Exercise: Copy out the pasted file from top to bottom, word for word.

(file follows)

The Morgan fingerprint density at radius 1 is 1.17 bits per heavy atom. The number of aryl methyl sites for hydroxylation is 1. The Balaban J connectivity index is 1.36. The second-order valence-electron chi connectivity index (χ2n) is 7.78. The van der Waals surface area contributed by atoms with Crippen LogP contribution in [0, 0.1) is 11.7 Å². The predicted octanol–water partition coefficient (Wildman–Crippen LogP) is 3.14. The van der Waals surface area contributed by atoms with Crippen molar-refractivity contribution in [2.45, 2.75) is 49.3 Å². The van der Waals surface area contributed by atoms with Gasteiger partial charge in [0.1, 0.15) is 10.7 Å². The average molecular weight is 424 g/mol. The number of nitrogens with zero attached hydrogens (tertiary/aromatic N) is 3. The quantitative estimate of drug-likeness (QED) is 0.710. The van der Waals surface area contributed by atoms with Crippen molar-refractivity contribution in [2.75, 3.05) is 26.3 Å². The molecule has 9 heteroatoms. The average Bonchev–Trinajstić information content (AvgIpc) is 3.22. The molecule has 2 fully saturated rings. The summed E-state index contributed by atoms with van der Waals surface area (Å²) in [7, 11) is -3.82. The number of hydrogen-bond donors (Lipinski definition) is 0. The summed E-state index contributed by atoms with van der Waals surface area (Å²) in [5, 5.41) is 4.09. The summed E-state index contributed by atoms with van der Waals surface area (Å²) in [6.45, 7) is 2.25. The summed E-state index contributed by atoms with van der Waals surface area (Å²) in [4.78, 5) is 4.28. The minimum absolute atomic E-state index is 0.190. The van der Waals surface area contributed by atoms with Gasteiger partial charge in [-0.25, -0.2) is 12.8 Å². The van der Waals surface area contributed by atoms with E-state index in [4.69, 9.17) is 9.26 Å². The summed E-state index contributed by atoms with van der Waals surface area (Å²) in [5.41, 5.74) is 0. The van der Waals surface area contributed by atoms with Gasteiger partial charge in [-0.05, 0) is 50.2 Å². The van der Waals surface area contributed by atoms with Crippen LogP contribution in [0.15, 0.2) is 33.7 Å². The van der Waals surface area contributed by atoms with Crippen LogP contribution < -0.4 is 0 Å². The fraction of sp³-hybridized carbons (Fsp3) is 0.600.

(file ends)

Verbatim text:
The Morgan fingerprint density at radius 1 is 1.17 bits per heavy atom. The number of aryl methyl sites for hydroxylation is 1. The Balaban J connectivity index is 1.36. The second-order valence-electron chi connectivity index (χ2n) is 7.78. The van der Waals surface area contributed by atoms with Crippen LogP contribution in [0, 0.1) is 11.7 Å². The predicted octanol–water partition coefficient (Wildman–Crippen LogP) is 3.14. The van der Waals surface area contributed by atoms with Crippen molar-refractivity contribution in [2.45, 2.75) is 49.3 Å². The van der Waals surface area contributed by atoms with Gasteiger partial charge in [0.1, 0.15) is 10.7 Å². The average molecular weight is 424 g/mol. The number of nitrogens with zero attached hydrogens (tertiary/aromatic N) is 3. The quantitative estimate of drug-likeness (QED) is 0.710. The van der Waals surface area contributed by atoms with Crippen molar-refractivity contribution in [2.75, 3.05) is 26.3 Å². The molecule has 9 heteroatoms. The average Bonchev–Trinajstić information content (AvgIpc) is 3.22. The molecule has 2 fully saturated rings. The summed E-state index contributed by atoms with van der Waals surface area (Å²) in [7, 11) is -3.82. The number of hydrogen-bond donors (Lipinski definition) is 0. The summed E-state index contributed by atoms with van der Waals surface area (Å²) in [5, 5.41) is 4.09. The summed E-state index contributed by atoms with van der Waals surface area (Å²) in [6.45, 7) is 2.25. The summed E-state index contributed by atoms with van der Waals surface area (Å²) in [4.78, 5) is 4.28. The minimum absolute atomic E-state index is 0.190. The van der Waals surface area contributed by atoms with Gasteiger partial charge in [-0.25, -0.2) is 12.8 Å². The van der Waals surface area contributed by atoms with E-state index in [4.69, 9.17) is 9.26 Å². The summed E-state index contributed by atoms with van der Waals surface area (Å²) in [5.41, 5.74) is 0. The van der Waals surface area contributed by atoms with Gasteiger partial charge in [-0.05, 0) is 50.2 Å². The van der Waals surface area contributed by atoms with Crippen LogP contribution in [0.15, 0.2) is 33.7 Å². The van der Waals surface area contributed by atoms with Crippen LogP contribution < -0.4 is 0 Å². The fraction of sp³-hybridized carbons (Fsp3) is 0.600.